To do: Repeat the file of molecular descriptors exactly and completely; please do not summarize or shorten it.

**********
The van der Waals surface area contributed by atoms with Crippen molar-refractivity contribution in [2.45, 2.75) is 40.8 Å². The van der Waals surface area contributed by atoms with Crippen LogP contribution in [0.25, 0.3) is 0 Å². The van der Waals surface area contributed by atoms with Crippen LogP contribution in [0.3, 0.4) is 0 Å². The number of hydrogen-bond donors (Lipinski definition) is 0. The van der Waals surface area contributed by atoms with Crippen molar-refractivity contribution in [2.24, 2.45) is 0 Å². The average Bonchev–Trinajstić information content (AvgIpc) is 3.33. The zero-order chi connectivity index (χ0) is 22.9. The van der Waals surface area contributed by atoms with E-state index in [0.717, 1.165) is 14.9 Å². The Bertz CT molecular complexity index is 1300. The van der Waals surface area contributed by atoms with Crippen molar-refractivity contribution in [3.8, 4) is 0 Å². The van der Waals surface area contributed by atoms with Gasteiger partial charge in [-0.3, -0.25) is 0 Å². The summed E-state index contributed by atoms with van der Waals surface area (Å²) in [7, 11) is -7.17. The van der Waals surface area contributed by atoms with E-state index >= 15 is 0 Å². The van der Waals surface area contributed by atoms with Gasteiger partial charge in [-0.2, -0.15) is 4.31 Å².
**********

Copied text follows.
The van der Waals surface area contributed by atoms with Crippen molar-refractivity contribution in [2.45, 2.75) is 40.8 Å². The van der Waals surface area contributed by atoms with Crippen LogP contribution in [0.25, 0.3) is 0 Å². The van der Waals surface area contributed by atoms with Crippen LogP contribution in [0.3, 0.4) is 0 Å². The number of hydrogen-bond donors (Lipinski definition) is 0. The van der Waals surface area contributed by atoms with Crippen molar-refractivity contribution in [2.24, 2.45) is 0 Å². The average Bonchev–Trinajstić information content (AvgIpc) is 3.33. The zero-order chi connectivity index (χ0) is 22.9. The van der Waals surface area contributed by atoms with E-state index in [0.717, 1.165) is 14.9 Å². The Bertz CT molecular complexity index is 1300. The van der Waals surface area contributed by atoms with Crippen molar-refractivity contribution in [3.8, 4) is 0 Å². The van der Waals surface area contributed by atoms with Gasteiger partial charge in [-0.3, -0.25) is 0 Å². The summed E-state index contributed by atoms with van der Waals surface area (Å²) in [7, 11) is -7.17. The van der Waals surface area contributed by atoms with E-state index >= 15 is 0 Å². The van der Waals surface area contributed by atoms with Gasteiger partial charge in [-0.2, -0.15) is 4.31 Å².